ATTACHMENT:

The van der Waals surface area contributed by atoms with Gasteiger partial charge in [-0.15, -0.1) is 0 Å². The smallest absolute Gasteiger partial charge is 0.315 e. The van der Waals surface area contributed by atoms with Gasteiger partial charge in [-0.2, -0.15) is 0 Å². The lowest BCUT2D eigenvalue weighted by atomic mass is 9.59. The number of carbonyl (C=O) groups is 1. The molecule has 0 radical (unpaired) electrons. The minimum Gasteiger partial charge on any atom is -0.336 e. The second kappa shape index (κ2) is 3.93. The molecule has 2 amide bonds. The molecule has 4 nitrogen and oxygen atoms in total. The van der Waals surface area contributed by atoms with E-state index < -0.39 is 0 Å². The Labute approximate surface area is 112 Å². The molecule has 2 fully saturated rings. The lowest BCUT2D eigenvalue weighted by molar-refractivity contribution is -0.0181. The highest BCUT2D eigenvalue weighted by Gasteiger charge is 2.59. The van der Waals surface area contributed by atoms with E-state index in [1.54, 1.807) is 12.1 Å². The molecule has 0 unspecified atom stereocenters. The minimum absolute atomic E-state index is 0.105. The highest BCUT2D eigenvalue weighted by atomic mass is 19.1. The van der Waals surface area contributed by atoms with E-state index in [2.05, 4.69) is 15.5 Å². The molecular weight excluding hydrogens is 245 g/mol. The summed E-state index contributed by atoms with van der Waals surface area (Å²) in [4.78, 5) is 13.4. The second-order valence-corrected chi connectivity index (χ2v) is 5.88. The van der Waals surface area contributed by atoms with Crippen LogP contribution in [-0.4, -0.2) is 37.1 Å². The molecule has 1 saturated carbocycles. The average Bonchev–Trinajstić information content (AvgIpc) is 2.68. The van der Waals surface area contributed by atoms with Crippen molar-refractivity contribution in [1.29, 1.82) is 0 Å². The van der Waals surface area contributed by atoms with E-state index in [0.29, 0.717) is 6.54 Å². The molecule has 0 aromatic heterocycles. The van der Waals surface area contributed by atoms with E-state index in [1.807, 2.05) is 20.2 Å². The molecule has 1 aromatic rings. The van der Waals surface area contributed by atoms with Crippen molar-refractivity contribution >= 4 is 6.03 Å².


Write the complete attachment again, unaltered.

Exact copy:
The van der Waals surface area contributed by atoms with Gasteiger partial charge in [-0.15, -0.1) is 0 Å². The smallest absolute Gasteiger partial charge is 0.315 e. The van der Waals surface area contributed by atoms with Gasteiger partial charge in [-0.2, -0.15) is 0 Å². The lowest BCUT2D eigenvalue weighted by atomic mass is 9.59. The number of carbonyl (C=O) groups is 1. The molecule has 0 radical (unpaired) electrons. The minimum Gasteiger partial charge on any atom is -0.336 e. The second kappa shape index (κ2) is 3.93. The molecule has 2 amide bonds. The molecule has 4 nitrogen and oxygen atoms in total. The van der Waals surface area contributed by atoms with E-state index < -0.39 is 0 Å². The Labute approximate surface area is 112 Å². The molecule has 2 fully saturated rings. The lowest BCUT2D eigenvalue weighted by molar-refractivity contribution is -0.0181. The highest BCUT2D eigenvalue weighted by Gasteiger charge is 2.59. The van der Waals surface area contributed by atoms with E-state index in [1.54, 1.807) is 12.1 Å². The molecule has 0 unspecified atom stereocenters. The minimum absolute atomic E-state index is 0.105. The highest BCUT2D eigenvalue weighted by atomic mass is 19.1. The van der Waals surface area contributed by atoms with E-state index in [2.05, 4.69) is 15.5 Å². The molecular weight excluding hydrogens is 245 g/mol. The summed E-state index contributed by atoms with van der Waals surface area (Å²) in [4.78, 5) is 13.4. The second-order valence-corrected chi connectivity index (χ2v) is 5.88. The van der Waals surface area contributed by atoms with Crippen LogP contribution in [-0.4, -0.2) is 37.1 Å². The molecule has 1 saturated carbocycles. The average Bonchev–Trinajstić information content (AvgIpc) is 2.68. The van der Waals surface area contributed by atoms with Crippen molar-refractivity contribution in [1.29, 1.82) is 0 Å². The van der Waals surface area contributed by atoms with E-state index in [0.29, 0.717) is 6.54 Å². The molecule has 0 aromatic heterocycles. The van der Waals surface area contributed by atoms with E-state index in [1.807, 2.05) is 20.2 Å². The molecule has 1 aromatic rings. The van der Waals surface area contributed by atoms with Crippen molar-refractivity contribution >= 4 is 6.03 Å².